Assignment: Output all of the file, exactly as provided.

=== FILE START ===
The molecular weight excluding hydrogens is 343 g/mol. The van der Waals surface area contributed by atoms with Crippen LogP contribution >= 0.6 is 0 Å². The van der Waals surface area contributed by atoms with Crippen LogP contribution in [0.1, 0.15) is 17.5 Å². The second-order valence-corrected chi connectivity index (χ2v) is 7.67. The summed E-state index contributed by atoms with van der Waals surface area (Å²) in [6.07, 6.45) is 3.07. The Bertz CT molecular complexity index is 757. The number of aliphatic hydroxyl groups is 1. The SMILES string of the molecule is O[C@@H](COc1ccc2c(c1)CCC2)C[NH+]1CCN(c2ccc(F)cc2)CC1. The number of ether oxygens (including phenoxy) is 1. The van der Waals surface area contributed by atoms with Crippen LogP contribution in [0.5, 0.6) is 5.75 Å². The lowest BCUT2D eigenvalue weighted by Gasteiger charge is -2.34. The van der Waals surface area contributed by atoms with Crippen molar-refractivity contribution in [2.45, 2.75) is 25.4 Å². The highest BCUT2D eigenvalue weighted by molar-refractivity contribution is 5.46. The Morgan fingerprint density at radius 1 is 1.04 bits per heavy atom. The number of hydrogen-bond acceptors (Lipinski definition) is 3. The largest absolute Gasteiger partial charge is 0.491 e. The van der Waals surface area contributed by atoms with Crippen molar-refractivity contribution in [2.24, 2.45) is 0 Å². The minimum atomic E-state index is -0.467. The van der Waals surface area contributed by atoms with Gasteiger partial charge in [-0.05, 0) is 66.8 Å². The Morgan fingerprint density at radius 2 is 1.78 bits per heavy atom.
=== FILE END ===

The molecular weight excluding hydrogens is 343 g/mol. The van der Waals surface area contributed by atoms with Crippen LogP contribution >= 0.6 is 0 Å². The van der Waals surface area contributed by atoms with Crippen LogP contribution in [0.1, 0.15) is 17.5 Å². The second-order valence-corrected chi connectivity index (χ2v) is 7.67. The summed E-state index contributed by atoms with van der Waals surface area (Å²) in [6.07, 6.45) is 3.07. The Bertz CT molecular complexity index is 757. The number of aliphatic hydroxyl groups is 1. The SMILES string of the molecule is O[C@@H](COc1ccc2c(c1)CCC2)C[NH+]1CCN(c2ccc(F)cc2)CC1. The number of ether oxygens (including phenoxy) is 1. The van der Waals surface area contributed by atoms with Crippen LogP contribution in [0.5, 0.6) is 5.75 Å². The lowest BCUT2D eigenvalue weighted by Gasteiger charge is -2.34. The van der Waals surface area contributed by atoms with Crippen molar-refractivity contribution in [2.45, 2.75) is 25.4 Å². The highest BCUT2D eigenvalue weighted by molar-refractivity contribution is 5.46. The Morgan fingerprint density at radius 1 is 1.04 bits per heavy atom. The number of hydrogen-bond acceptors (Lipinski definition) is 3. The largest absolute Gasteiger partial charge is 0.491 e. The van der Waals surface area contributed by atoms with Crippen molar-refractivity contribution in [2.24, 2.45) is 0 Å². The minimum atomic E-state index is -0.467. The van der Waals surface area contributed by atoms with Gasteiger partial charge in [-0.05, 0) is 66.8 Å². The Morgan fingerprint density at radius 2 is 1.78 bits per heavy atom.